In his signing flurry of the past several weeks, Trump penned three executive orders aimed at targeting drug cartels, reducing crime and and generally getting rid of those “bad hombres” south of the border.
In his characteristic use of repetitive adverbs and adjectives in lieu of intellectual substance, Trump reiterated just why his record number of executive orders are essential, so very essential—especially these three.
“I’m signing three executive actions today designed to restore safety in America,” he said. “Very important. All very important.”
In his first act as head of the Department of Justice, Attorney General Jeff Sessions presented the three executive orders to Trump, using similar verbal flourishes to describe how rising crime is a “dangerous, permanent trend” in the U.S. and how he promises to “end this lawlessness” of illegal immigration.
While Trump and Sessions say they’re on the warpath against organized crime and drug cartels, beyond the tough talk and bluster, there has been little to suggest that they have any serious strategies to tackle Latin America’s bad men.
The White House did not provide copies of the executive orders, nor was there any explanation given regarding exactly what they would do, but Trump listed their titles, which ranged from enforcing federal law and preventing international trafficking to forming a task force on crime reduction and preventing violence against law enforcement officials.
The most relevant of the executive orders for organized crime in the Americas, according to Insight Crime, was the order entitled “Presidential Executive Order on Enforcing Federal Law with Respect to Transnational Criminal Organizations and Preventing International Trafficking.”
In the policy section of the order, Trump calls for strengthening federal law enforcement, improving coordination and cracking down on organized crime by prosecuting “ancillary criminal offenses” like immigration and visa fraud. Wait, what?
Hence, Trump’s immigration crackdown, which is, according to Chicago Pastor Fred Morris, causing a “dreadful sense of fear. It’s more than palpable. It’s radiating. People are terrified.”
Trump responded, in a tweet of course: “The crackdown on illegal criminals is merely the keeping of my campaign promise. Gang members, drug dealers & others are being removed!”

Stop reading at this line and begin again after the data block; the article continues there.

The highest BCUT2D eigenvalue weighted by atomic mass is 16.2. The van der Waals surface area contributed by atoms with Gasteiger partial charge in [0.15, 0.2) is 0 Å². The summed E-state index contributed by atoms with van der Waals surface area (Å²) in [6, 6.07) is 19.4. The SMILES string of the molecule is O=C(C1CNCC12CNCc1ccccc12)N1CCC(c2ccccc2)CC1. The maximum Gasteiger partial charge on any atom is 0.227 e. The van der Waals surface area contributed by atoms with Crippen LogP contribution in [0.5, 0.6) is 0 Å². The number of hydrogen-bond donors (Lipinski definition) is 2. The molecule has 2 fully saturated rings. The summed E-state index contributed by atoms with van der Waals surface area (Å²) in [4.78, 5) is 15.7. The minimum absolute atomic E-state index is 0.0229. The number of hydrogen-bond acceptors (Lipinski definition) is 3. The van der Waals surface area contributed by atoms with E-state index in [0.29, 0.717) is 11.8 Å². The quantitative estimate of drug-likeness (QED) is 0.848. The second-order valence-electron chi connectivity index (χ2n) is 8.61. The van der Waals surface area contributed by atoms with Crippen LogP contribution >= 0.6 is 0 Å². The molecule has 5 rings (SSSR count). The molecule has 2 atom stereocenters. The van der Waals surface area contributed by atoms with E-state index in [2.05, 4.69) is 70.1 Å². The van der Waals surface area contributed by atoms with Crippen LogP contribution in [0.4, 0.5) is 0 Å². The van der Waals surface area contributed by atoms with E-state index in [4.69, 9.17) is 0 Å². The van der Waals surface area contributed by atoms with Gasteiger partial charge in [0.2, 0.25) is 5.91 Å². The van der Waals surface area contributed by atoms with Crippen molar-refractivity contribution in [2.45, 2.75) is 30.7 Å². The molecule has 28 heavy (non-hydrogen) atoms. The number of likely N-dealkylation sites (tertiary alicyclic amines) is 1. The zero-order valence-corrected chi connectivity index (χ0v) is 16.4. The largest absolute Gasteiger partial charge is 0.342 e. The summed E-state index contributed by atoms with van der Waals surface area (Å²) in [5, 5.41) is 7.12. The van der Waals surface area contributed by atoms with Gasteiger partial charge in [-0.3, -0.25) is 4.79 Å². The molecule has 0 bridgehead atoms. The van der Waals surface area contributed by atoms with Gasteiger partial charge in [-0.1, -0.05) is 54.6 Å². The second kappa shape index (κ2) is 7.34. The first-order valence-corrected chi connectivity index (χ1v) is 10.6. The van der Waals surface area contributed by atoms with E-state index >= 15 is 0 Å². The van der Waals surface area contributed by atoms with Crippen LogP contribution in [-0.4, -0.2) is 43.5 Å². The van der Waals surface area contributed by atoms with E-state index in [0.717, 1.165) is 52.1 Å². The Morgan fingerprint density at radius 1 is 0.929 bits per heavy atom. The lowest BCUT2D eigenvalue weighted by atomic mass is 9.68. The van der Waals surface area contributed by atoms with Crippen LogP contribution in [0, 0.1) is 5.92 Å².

But what about Trump’s promise to “break the back of the criminal cartels that have spread across our nation and are destroying the blood of our youth and other people”?
Insight Crime says that Trump’s talk of smashing cartels does not seem to be backed by any clear strategy, other than the failed War on Drugs:
“Despite the bold declarations, there is little substance that can be gleaned from Trump’s new executive order covering transnational organized crime,” Insight Crime reported. “It essentially amounts to little more than announcing vague plans to review and improve law enforcement practices and the legal framework they work within.”
In terms of law enforcement and international cooperation with our neighbors to the south, we already know what Trump’s bombastic approach has reaped so far: an insane pledge to build a wall along the U.S.-Mexico border and basically telling Mexican president, Enrique Peña Nieto, to go pound salt.
Things didn’t get much better after a phone call in which, according to the Associated Press, Trump told President Peña Nieto that, “You have a bunch of bad hombres down there. You aren’t doing enough to stop them. I think your military is scared. Our military isn’t, so I just might send them down to take care of it.”
Great, Trump is going to take care of both sides of the border.
How? Just ask Trump’s new bully and defender in chief, Stephen Miller.
“The media and the whole world will soon see, as we begin to take further actions, that the powers of the president to protect our country are very substantial and will not be questioned,” Miller said.
As Seth Meyers said on the Late Night Show, “The only way that statement could be more terrifying is if he yelled it in German.”
So, yeah, maybe you better not ask.